Charities are missing out on digital investment platforms

Bridgit Richards, CAF, argues that many charities are missing out on digital innovations when it comes to their investments – it’s time for that to change.

Guest Writer | 13th May 19
Image of person holding a jar of money representing digital investment platforms

This article was written by Bridgit Richards, Director of Product and Marketing, Charities Aid Foundation. Richards joined CAF in January 2017 and is an experienced financial services marketing and product leader. CAF is the only organisation offering a digital investments platform specifically for charities of all sizes – the CAF Investment Account


Last year, the Charity Financials Spotlight report revealed that the top 5,000 UK charities (in terms of new assets, income or expenditure) are holding £16.7bn in deposits, up by £500m the year before.

There will be sound reasons why this £16.7bn isn’t being actively managed by investment professionals on behalf of the charities. This could be due to governance parameters or because these charities are holding other types of assets, such as property, or because the money is being used for everyday costs. The top 5,000 UK charities are also competent financial operators. Our research at the Charities Aid Foundation (CAF) shows that 62.5% of charities with an income above £15m are confident that they are maximising income through investments.

Historically, the very largest charities have had greater access to investment facilities and expertise. However, what about smaller and medium-sized charities? When we asked charities with an annual income between £1m and £5m “do you agree that your organisation knows how to maximise income through investments?”, less than a third (32.8%) said yes.

Smaller and medium-sized charities actually make up the lion’s share of all registered UK charities; according to the Charity Commission itself, 98.7% of charities have an annual income of £5mn or less.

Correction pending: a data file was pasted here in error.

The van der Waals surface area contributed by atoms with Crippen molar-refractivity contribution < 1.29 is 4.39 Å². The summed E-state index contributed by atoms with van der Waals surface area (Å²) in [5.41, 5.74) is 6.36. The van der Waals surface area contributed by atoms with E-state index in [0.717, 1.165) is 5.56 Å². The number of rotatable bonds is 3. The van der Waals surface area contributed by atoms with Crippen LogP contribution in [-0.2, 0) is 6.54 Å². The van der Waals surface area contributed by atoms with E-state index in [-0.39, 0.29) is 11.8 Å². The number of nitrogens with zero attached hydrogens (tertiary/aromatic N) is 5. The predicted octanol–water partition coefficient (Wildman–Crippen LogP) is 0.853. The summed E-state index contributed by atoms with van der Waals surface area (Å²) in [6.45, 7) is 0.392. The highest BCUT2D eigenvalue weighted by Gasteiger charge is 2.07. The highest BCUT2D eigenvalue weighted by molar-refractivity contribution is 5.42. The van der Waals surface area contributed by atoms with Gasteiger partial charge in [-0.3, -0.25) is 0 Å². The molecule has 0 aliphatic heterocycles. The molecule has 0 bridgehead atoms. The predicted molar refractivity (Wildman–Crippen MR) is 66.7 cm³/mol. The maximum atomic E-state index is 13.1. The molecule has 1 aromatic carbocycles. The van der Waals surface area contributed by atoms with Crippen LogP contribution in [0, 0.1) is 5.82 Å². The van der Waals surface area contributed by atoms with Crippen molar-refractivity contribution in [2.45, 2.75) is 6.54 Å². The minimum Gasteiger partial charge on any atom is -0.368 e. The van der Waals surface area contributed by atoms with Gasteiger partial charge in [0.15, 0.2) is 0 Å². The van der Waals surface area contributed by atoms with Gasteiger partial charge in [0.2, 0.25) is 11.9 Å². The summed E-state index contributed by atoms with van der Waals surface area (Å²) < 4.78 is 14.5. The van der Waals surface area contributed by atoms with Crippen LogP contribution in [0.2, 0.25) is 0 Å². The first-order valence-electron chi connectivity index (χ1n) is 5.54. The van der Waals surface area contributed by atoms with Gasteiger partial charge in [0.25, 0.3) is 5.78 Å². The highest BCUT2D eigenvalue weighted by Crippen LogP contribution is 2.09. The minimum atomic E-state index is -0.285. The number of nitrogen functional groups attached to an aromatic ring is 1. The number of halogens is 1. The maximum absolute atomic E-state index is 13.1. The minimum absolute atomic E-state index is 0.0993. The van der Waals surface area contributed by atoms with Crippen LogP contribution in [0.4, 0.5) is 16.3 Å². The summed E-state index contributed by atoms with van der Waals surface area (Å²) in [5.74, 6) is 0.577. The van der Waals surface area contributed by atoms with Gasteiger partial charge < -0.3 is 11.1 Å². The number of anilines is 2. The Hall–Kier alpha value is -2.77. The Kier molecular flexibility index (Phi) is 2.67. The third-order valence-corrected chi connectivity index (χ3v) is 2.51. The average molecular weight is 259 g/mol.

Charities of all stripes – from micro charities with no full time paid staff to international organisations employing hundreds of people – need access to reliable digital investment platforms, where they can actively make smart financial decisions.

 

A long-term investment

The benefits of using digital investment platforms are clear; after all, base interest rates have been at historic lows for the past decade. By proactively investing some of their deposits, charities of all sizes can demonstrate control over how they manage their own finances long term, whilst also taking into account their own risk appetites. There is a degree of self-reliance and a great opportunity to be more transparent at the same time.

Of course, whilst the value of investments can go down as well as up, there are opportunities for much greater returns over time. Say, for example, that in April 2015 a charity had £100,000 they wished to invest. They decided to spread it equally across 10 popular funds, opting for the 10 listed here from research by AJ Bell. Four years later (and assuming the charity made no withdrawals), the current value of their investment would be £147,386 – an increase of over 47%.

Charities that want to take a more active role in investing their deposits for the long term have faced a number of constraints. There is an historic fear of financial risk; no charity whether big or small wants to place money received from fundraising campaigns, private donors and corporate partners and see it lose value.

At a time when the charity sector is under scrutiny – just look back at the scandals that engulfed international aid organisations last year – charity leaders are understandably erring on the side of caution.

 

Challenging the default

Some charities – especially smaller and medium-sized ones – are simply not aware of the benefits of digital investing, or think that they somehow don’t qualify. This isn’t true and it’s down to those of us in the know to spread the word.

Responsible and proactive investment choices could allow charities to finance more staff resource where it’s needed; sometimes this is for cutting-edge projects that benefit their patrons, but often it’s simply to cover the everyday costs that keep a charity operational.

Charities no longer have to sit on their deposits as a default option. They can actively and digitally invest in their organisation’s future, no matter their cause area or annual income. And it’s about time that more charities were made aware of the possibilities available to them.